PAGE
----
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Another day (what already?), another police force swapping their shotguns for rifles. Panama City’s reports that the Walton Country Sheriff’s office is issuing AR-15 patrol rifles as its force’s standard gear. Sheriff Michael A. Adkinson, Jr. reckons his men and women need the firearms so they’re not “outgunned by the bad guys.” The department bought 160 ArmaLite model 15s with money provided by The Edward Byrne Memorial State and Local Law Enforcement Assistance Grant Program (named after the New York City police officer assassinated in his car in 1988). The Bureau of Justice Assistance fund also picks-up the tab for rifle training, ammunition and vehicle mounts. “Before an AR-15 Patrol Rifle is issued, Walton County Sheriff’s Office Personnel must complete a rigorous, 20-hour class,” the TV station reports. “It includes both daylight and night shooting at the gun range. Those who do not initially qualify must go through remedial training at the gun range.” And THEN they qualify. So, is this a good idea?

Unlike shotgun pellets, bullets fired from the AR “platform” have tremendous accuracy, “stopping power” and range. More technically, the AR-15 fires .223 Remington or 5.56 NATO rounds that exit the barrel at 3,200 feet per second. Less technically, at close range, AR-15 bullets have a tendency to penetrate perps AND whatever is in front or behind them.

That’s the main danger here: police rounds may find innocent civilians. And yet, the police have turned to the AR-15, and away from shotguns, for two main reasons.

First, the aforementioned bad guys—not all but some and some in notorious cases—have taken to wearing body armor which can defeat shotgun shells. A properly placed AR-15 round will penetrate a perp’s “bullet proof” clothing and take them down. Although the vast majority of police shootings occur within spitting distance (less than 10 yards), some don’t.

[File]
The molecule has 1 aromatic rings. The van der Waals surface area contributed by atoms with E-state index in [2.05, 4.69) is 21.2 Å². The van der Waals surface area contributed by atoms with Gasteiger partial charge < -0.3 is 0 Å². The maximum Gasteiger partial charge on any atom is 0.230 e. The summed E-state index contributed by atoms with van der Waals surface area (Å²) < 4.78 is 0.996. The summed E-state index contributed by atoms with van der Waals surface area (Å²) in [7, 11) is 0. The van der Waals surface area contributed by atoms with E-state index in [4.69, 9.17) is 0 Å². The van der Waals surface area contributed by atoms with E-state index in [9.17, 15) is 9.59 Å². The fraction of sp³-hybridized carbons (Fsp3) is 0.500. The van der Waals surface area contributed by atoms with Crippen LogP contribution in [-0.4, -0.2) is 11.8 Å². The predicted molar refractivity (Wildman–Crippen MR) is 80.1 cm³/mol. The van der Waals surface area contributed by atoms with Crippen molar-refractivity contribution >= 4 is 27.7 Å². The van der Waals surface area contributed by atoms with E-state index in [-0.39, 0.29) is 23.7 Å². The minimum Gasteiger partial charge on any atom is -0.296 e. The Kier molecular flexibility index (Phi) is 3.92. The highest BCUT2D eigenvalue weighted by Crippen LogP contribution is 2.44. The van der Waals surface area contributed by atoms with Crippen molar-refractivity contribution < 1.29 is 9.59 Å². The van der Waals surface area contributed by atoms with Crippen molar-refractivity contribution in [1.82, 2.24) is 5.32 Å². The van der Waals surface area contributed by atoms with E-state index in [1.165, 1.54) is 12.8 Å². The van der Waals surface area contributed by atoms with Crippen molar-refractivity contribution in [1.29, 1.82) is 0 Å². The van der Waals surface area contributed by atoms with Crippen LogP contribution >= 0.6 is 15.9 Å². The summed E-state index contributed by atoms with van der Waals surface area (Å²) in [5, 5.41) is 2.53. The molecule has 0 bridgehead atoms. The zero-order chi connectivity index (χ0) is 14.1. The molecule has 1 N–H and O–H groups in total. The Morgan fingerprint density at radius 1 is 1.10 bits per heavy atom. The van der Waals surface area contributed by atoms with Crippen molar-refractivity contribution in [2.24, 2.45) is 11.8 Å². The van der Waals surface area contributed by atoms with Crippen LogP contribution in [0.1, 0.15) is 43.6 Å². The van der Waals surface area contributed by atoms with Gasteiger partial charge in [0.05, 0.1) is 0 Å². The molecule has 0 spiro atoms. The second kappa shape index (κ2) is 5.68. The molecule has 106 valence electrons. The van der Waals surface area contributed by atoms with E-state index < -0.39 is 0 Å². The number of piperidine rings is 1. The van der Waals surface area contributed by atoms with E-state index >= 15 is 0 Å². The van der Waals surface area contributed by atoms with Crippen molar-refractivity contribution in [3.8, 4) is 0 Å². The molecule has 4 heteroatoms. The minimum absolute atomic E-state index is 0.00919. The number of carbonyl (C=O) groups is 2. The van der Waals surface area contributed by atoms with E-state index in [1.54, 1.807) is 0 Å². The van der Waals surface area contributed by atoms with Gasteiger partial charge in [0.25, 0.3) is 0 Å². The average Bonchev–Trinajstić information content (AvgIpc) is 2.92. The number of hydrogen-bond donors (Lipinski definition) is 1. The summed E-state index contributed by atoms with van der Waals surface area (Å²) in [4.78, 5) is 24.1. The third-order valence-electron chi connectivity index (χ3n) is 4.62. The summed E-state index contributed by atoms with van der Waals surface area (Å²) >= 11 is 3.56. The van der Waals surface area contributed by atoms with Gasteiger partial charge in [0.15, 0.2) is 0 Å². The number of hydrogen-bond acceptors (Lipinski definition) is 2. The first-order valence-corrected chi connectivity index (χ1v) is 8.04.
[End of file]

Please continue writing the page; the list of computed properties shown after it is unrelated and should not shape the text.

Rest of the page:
Second, police are often reluctant to use their shotguns, due to the weapon’s weight, recoil and (often groundless) fears of its short distance inaccuracy. In a hostage taking scenario, using a shotgun to eliminate the perpetrator is like cracking a walnut with a sledgehammer.

In general, the AR-15 is a lighter, less intimidating weapon. But it is much more expensive. Police departments can buy shotguns for a few hundred dollars, and service them easily and cheaply.The AR platform hovers around the $1000 mark, and quickly ascends with modifications. The AR is a combat proven weapon, but it requires far more care and feeding than a bog-standard pump action shotgun.

Of course, money for Law Enforcement is all about politics, and the political climate favors funding. Well, from the federal trough, anyway. All of which means the days of the police shotgun are numbered.

[thanks to’s commentators for the insight]

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